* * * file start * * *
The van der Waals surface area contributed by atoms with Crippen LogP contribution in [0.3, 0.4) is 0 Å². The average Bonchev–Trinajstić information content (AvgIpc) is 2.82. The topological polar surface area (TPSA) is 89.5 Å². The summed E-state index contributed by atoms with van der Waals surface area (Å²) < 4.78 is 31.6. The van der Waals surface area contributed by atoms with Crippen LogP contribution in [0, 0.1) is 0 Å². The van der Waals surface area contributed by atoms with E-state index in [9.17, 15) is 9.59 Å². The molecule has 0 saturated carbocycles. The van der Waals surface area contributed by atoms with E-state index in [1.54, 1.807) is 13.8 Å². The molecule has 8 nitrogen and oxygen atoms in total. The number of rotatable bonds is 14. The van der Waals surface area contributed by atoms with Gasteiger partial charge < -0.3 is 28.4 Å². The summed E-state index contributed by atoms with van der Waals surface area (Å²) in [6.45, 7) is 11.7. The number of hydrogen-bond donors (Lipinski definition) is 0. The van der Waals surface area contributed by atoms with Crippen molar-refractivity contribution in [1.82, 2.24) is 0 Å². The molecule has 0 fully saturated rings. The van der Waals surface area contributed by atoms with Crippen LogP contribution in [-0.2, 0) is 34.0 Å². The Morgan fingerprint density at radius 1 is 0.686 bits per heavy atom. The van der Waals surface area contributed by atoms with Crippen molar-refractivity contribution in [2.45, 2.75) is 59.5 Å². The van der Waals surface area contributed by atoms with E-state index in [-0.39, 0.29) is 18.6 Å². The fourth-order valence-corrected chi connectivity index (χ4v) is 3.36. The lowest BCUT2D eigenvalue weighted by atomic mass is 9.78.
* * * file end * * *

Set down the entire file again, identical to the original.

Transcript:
The van der Waals surface area contributed by atoms with Crippen LogP contribution in [0.3, 0.4) is 0 Å². The average Bonchev–Trinajstić information content (AvgIpc) is 2.82. The topological polar surface area (TPSA) is 89.5 Å². The summed E-state index contributed by atoms with van der Waals surface area (Å²) < 4.78 is 31.6. The van der Waals surface area contributed by atoms with Crippen LogP contribution in [0, 0.1) is 0 Å². The van der Waals surface area contributed by atoms with E-state index in [9.17, 15) is 9.59 Å². The molecule has 0 saturated carbocycles. The van der Waals surface area contributed by atoms with E-state index in [1.54, 1.807) is 13.8 Å². The molecule has 8 nitrogen and oxygen atoms in total. The number of rotatable bonds is 14. The van der Waals surface area contributed by atoms with Gasteiger partial charge < -0.3 is 28.4 Å². The summed E-state index contributed by atoms with van der Waals surface area (Å²) in [6.45, 7) is 11.7. The number of hydrogen-bond donors (Lipinski definition) is 0. The van der Waals surface area contributed by atoms with Crippen molar-refractivity contribution in [1.82, 2.24) is 0 Å². The molecule has 0 fully saturated rings. The van der Waals surface area contributed by atoms with Crippen LogP contribution in [-0.2, 0) is 34.0 Å². The Morgan fingerprint density at radius 1 is 0.686 bits per heavy atom. The van der Waals surface area contributed by atoms with Crippen molar-refractivity contribution in [2.45, 2.75) is 59.5 Å². The van der Waals surface area contributed by atoms with E-state index in [-0.39, 0.29) is 18.6 Å². The fourth-order valence-corrected chi connectivity index (χ4v) is 3.36. The lowest BCUT2D eigenvalue weighted by atomic mass is 9.78.